Far too many children in the world suffer from some sort of trauma-based disorder. Trauma in children usually occurs after a disturbing event that drastically impacts a child’s life. These events could be violent, dangerous, or emotionally destructive, among other things. However, regardless of the specific event, what remains constant is that these things are overwhelming to a child, and can be incredibly difficult to cope with and work through without therapeutic help. For this reason, it is important to recognize the effects of trauma in children sooner, rather than later. Here are some thoughts on how you recognize when kids are struggling with trauma…
Preschool age (and younger)
It’s important to take note that there is a profound difference between dealing with grief and trauma. When an event occurs that causes a child to grieve, they may be working through it in healthy ways. Trauma, on the other hand, usually shows worse symptoms. This dichotomy can be on display as early as preschool (and even younger). Children suffering from trauma in preschool may have an irrational fear of separation from their parents, or other loved ones. Refusing to eat and being dangerously overweight are also common signs of trauma, at this age. Oftentimes, trauma will manifest in nightmares around this age, as well.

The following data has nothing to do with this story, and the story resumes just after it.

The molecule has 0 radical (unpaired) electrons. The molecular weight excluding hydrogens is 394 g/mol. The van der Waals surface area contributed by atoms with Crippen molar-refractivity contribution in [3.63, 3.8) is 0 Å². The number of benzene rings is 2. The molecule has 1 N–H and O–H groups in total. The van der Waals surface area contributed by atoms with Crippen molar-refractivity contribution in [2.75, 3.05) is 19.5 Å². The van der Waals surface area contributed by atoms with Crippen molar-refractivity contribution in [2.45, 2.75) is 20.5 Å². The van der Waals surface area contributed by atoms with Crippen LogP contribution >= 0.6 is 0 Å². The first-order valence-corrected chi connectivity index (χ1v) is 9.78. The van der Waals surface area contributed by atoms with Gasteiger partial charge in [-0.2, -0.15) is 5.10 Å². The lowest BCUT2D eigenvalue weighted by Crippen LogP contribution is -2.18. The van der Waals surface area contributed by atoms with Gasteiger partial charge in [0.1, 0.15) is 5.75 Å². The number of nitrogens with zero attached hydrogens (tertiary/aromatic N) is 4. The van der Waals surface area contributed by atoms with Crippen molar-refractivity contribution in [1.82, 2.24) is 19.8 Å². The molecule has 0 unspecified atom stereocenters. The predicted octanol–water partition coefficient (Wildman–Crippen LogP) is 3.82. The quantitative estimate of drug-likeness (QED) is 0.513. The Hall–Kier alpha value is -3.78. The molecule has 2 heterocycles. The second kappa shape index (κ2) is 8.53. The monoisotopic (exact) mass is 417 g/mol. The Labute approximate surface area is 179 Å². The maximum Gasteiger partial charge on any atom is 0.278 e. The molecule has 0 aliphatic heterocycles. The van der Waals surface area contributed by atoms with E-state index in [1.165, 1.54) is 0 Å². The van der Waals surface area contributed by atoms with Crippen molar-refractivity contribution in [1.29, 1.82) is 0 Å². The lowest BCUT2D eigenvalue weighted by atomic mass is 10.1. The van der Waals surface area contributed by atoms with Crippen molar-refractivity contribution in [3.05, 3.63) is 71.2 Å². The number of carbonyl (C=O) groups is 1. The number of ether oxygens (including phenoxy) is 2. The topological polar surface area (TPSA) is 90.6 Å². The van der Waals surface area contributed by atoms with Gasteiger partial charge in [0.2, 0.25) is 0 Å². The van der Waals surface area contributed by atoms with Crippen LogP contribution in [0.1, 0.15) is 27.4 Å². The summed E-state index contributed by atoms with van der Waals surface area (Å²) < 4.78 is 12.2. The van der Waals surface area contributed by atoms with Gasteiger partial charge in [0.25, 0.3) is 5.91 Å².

Elementary school age
Kids in elementary school who are suffering from trauma will develop symptoms that are very similar to having an anxiety disorder. Because of this, constant fear and anxiety are major signs of trauma, as well as being overly sorry and continuously experiencing feelings of guilt. Kids in elementary school who are suffering from trauma may also show a difficulty in paying attention in class, and will have trouble maintaining their schoolwork. Effects of insomnia can start to show up around here, as well. It’s important to note that not any one of these is sure sign of trauma, but constantly noticing multiple of these signs may be an indicator.
Jr. high and high school age
Teenagers in jr. high and high school are at a precarious age, as they begin to develop the habits and mindset of adults. The hormones that are experienced at this age can mix poorly with mental disorders that the teenager might already have. Some signs of trauma in teenagers includes constant feelings of depression and isolation. Trauma can also manifest in behavioral issues, such as eating disorders or a tendency towards self-harm. Behavioral risk-taking can also increase, with signs being substance abuse and promiscuity.
Again, it’s important to note that none of these things specifically mean that a child is suffering from trauma. However, if you continuously notice many of these things, then it might mean that there is underlying trauma that the child is experiencing. If you think that a child might be suffering from trauma, don’t hesitate to call for help, today!